Chronon records every change made by every single line of code in your program while it is executing, from the very beginning to the end of the program. The recording is saved to a file and can then be transferred across machines and also shared amoung team members
Team members can use the Chronon Recording file to play back the entire execution of the Java program on their desktops and find the root cause of any issues instantly.
Nope. No source code changes are required.
All four standard platforms Windows, Linux, Mac and Solaris are supported.
Yes. You can for example, take a recording from a Linux box and play it back on a Windows box.
Chronon can record any Java program. If it runs on a JVM, Chronon can record it.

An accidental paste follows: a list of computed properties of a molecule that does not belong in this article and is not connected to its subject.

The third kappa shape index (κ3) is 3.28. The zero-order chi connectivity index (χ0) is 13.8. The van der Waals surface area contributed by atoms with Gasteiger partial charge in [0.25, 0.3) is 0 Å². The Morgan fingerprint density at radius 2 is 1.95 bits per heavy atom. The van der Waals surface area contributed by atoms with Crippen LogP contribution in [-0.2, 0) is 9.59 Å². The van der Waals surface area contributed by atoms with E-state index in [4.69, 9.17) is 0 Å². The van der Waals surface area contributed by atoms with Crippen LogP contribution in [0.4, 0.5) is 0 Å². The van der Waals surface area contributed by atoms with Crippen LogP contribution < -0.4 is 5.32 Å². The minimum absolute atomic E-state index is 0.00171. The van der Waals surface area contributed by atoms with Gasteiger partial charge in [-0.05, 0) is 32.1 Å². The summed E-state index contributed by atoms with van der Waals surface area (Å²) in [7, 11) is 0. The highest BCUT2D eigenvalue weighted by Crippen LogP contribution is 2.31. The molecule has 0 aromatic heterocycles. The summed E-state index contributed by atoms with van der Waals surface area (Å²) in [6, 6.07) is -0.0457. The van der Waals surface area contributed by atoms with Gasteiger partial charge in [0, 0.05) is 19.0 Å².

Chronon plugs seamlessly into Eclipse.
No. If your code uses Java code mixed with any other language, you can tell Chronon to record only the Java portions of your code.
Of course. You just need to add an extra argument while launching your app and Chronon will record it.
With Chronon you don’t think in terms of ‘local’ or ‘remote’ debugging, since you don’t set breakpoints and break the execution of a running program. Just record your program on any machine, local or remote, transfer the recording files to your local computer and open the recording inside the Chronon eclipse plugin to debug it.
The performance of Chronon does not depend on the lines of code in your program.
No, in fact you don’t even have to be on the same OS or have the jars of your program when replaying. You only need the source code of your app so the debugger can step through it.
Yes, they are available under the Embedded Chronon license.
‘Silver Bullet’ was the codename for Chronon while it was in development.